The second, and more fundamental reason why I am not expecting the ideal society to bloom naturally from the ashes of the current economic system, is that the financial crisis we are experiencing seems to me just the start of a very long-term process of de-industrialization and economic contraction, what John Michael Greer calls 'the long descent'. In a submission to the Friends Quarterly essay competition on the future of Quakers in Britain in 2008, I summarized the grounds for expecting future decades to see a contracting world economy (chiefly to do with the depletion of cheap and easily accessible energy sources), and some thoughts on how British Quakers might be affected and led to respond.

Based on the contributions at Yearly Meeting, many British Friends seem to be at the stage of starting to question the possibility and desirability of continual economic growth, but fewer have begun grappling with the question of how to live through a future of very long-term economic contraction (what economists amusingly insist on calling 'negative growth').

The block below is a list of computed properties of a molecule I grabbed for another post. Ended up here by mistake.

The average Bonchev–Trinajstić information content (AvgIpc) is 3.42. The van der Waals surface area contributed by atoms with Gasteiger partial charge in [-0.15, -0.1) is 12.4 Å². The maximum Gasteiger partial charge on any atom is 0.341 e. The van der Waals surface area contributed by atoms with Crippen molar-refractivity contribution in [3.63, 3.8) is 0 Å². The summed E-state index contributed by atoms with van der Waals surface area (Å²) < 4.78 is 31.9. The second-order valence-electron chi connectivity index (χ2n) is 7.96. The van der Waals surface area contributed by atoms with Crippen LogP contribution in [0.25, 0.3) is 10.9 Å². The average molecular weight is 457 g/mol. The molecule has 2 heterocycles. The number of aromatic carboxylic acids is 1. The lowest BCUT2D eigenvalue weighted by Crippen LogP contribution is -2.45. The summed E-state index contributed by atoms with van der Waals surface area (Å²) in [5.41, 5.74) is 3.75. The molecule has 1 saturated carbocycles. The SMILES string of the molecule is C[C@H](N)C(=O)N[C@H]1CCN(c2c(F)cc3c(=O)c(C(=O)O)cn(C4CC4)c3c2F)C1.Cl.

The biggest problem for most of us with trying to advocate for or even imagine alternatives to continued economic growth, is that our current incomes and lifestyles are so dependent on a growth economy. The great majority of British Quakers of working age are employed directly or indirectly by national or local government (especially in the teaching, health and social welfare professions), and are dependent for their jobs on the continuing flow of tax revenues from a growing economy. Retired Friends are even more directly dependent on constant economic expansion for steady returns on their investments (including ethical ones) and pension funds.

As long as our way of life is completely dependent on the expectation of continual economic expansion (including shepherding our children into higher education that will leave them burdened by huge debts before they start their working lives) we will need to embrace an attitude of 'double-think' to even imagine an alternative.